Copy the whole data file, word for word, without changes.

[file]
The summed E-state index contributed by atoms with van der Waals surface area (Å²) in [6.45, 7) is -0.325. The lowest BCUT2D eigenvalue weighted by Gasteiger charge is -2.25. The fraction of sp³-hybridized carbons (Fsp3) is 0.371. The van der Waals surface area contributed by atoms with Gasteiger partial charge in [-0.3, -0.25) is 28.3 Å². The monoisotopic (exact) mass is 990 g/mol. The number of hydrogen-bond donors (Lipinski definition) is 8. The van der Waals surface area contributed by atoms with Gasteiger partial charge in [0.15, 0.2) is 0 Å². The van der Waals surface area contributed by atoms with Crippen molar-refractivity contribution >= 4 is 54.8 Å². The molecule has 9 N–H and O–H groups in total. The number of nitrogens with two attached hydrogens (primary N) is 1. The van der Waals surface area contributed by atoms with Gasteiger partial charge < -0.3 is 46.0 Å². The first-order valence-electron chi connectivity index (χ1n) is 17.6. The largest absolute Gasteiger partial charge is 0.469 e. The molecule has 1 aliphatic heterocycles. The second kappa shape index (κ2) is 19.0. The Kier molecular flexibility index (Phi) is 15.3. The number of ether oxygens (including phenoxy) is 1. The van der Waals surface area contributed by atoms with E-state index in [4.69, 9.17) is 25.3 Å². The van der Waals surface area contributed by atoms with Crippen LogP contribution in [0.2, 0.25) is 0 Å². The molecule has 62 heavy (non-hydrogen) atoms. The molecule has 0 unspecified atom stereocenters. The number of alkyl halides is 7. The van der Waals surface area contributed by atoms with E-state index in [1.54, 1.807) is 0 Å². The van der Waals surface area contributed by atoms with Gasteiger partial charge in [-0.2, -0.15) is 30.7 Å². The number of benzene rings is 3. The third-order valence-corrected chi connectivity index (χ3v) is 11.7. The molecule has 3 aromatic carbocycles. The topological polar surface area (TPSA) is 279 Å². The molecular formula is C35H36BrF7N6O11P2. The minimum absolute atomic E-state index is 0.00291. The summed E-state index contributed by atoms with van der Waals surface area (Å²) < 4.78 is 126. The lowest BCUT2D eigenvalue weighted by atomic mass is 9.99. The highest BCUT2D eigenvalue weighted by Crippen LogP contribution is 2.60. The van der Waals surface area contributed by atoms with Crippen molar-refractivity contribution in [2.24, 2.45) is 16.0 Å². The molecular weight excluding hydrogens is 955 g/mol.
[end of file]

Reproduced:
The summed E-state index contributed by atoms with van der Waals surface area (Å²) in [6.45, 7) is -0.325. The lowest BCUT2D eigenvalue weighted by Gasteiger charge is -2.25. The fraction of sp³-hybridized carbons (Fsp3) is 0.371. The van der Waals surface area contributed by atoms with Gasteiger partial charge in [-0.3, -0.25) is 28.3 Å². The monoisotopic (exact) mass is 990 g/mol. The number of hydrogen-bond donors (Lipinski definition) is 8. The van der Waals surface area contributed by atoms with Gasteiger partial charge in [0.15, 0.2) is 0 Å². The van der Waals surface area contributed by atoms with Crippen molar-refractivity contribution >= 4 is 54.8 Å². The molecule has 9 N–H and O–H groups in total. The number of nitrogens with two attached hydrogens (primary N) is 1. The van der Waals surface area contributed by atoms with Gasteiger partial charge < -0.3 is 46.0 Å². The first-order valence-electron chi connectivity index (χ1n) is 17.6. The largest absolute Gasteiger partial charge is 0.469 e. The molecule has 1 aliphatic heterocycles. The second kappa shape index (κ2) is 19.0. The Kier molecular flexibility index (Phi) is 15.3. The number of ether oxygens (including phenoxy) is 1. The van der Waals surface area contributed by atoms with E-state index in [4.69, 9.17) is 25.3 Å². The van der Waals surface area contributed by atoms with Crippen LogP contribution in [0.2, 0.25) is 0 Å². The molecule has 62 heavy (non-hydrogen) atoms. The molecule has 0 unspecified atom stereocenters. The number of alkyl halides is 7. The van der Waals surface area contributed by atoms with E-state index in [1.54, 1.807) is 0 Å². The van der Waals surface area contributed by atoms with Gasteiger partial charge in [-0.2, -0.15) is 30.7 Å². The number of benzene rings is 3. The third-order valence-corrected chi connectivity index (χ3v) is 11.7. The molecule has 3 aromatic carbocycles. The topological polar surface area (TPSA) is 279 Å². The molecular formula is C35H36BrF7N6O11P2. The minimum absolute atomic E-state index is 0.00291. The summed E-state index contributed by atoms with van der Waals surface area (Å²) < 4.78 is 126. The lowest BCUT2D eigenvalue weighted by atomic mass is 9.99. The highest BCUT2D eigenvalue weighted by Crippen LogP contribution is 2.60. The van der Waals surface area contributed by atoms with Crippen molar-refractivity contribution in [2.24, 2.45) is 16.0 Å². The molecular weight excluding hydrogens is 955 g/mol.